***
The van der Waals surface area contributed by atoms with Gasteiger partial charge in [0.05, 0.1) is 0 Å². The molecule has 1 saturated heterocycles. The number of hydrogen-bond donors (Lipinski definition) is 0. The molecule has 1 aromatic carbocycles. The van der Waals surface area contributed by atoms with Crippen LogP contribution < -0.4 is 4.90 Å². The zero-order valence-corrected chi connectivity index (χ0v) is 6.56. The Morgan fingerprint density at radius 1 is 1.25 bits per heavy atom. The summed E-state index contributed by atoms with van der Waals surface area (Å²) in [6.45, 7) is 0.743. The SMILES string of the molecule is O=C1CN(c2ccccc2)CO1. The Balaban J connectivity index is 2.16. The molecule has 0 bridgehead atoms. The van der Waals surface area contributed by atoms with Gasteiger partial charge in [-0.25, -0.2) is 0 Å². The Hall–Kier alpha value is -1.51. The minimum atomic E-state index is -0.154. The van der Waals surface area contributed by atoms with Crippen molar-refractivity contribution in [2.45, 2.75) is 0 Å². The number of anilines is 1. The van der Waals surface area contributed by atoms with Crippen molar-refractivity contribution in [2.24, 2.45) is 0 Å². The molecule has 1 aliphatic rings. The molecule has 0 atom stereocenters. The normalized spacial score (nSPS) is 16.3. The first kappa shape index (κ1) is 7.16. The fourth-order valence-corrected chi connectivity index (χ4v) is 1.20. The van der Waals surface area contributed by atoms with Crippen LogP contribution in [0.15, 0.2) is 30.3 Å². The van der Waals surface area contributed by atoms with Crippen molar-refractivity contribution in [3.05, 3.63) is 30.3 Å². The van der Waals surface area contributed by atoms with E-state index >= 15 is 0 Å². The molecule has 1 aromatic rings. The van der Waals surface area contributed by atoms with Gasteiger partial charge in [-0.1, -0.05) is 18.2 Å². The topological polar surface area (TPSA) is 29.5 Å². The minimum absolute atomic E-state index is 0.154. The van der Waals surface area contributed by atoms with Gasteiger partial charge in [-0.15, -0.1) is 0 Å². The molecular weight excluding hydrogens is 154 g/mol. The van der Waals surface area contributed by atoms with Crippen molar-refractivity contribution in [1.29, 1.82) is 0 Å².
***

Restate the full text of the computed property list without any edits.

The van der Waals surface area contributed by atoms with Gasteiger partial charge in [0.05, 0.1) is 0 Å². The molecule has 1 saturated heterocycles. The number of hydrogen-bond donors (Lipinski definition) is 0. The molecule has 1 aromatic carbocycles. The van der Waals surface area contributed by atoms with Crippen LogP contribution < -0.4 is 4.90 Å². The zero-order valence-corrected chi connectivity index (χ0v) is 6.56. The Morgan fingerprint density at radius 1 is 1.25 bits per heavy atom. The summed E-state index contributed by atoms with van der Waals surface area (Å²) in [6.45, 7) is 0.743. The SMILES string of the molecule is O=C1CN(c2ccccc2)CO1. The Balaban J connectivity index is 2.16. The molecule has 0 bridgehead atoms. The van der Waals surface area contributed by atoms with Gasteiger partial charge in [-0.25, -0.2) is 0 Å². The Hall–Kier alpha value is -1.51. The minimum atomic E-state index is -0.154. The van der Waals surface area contributed by atoms with Crippen molar-refractivity contribution in [2.45, 2.75) is 0 Å². The number of anilines is 1. The van der Waals surface area contributed by atoms with Crippen molar-refractivity contribution in [2.24, 2.45) is 0 Å². The molecule has 1 aliphatic rings. The molecule has 0 atom stereocenters. The normalized spacial score (nSPS) is 16.3. The first kappa shape index (κ1) is 7.16. The fourth-order valence-corrected chi connectivity index (χ4v) is 1.20. The van der Waals surface area contributed by atoms with Crippen LogP contribution in [0.15, 0.2) is 30.3 Å². The van der Waals surface area contributed by atoms with Crippen molar-refractivity contribution in [3.05, 3.63) is 30.3 Å². The van der Waals surface area contributed by atoms with E-state index >= 15 is 0 Å². The molecule has 1 aromatic rings. The van der Waals surface area contributed by atoms with Gasteiger partial charge in [-0.1, -0.05) is 18.2 Å². The topological polar surface area (TPSA) is 29.5 Å². The minimum absolute atomic E-state index is 0.154. The van der Waals surface area contributed by atoms with Gasteiger partial charge in [-0.15, -0.1) is 0 Å². The molecular weight excluding hydrogens is 154 g/mol. The van der Waals surface area contributed by atoms with Crippen molar-refractivity contribution in [1.29, 1.82) is 0 Å².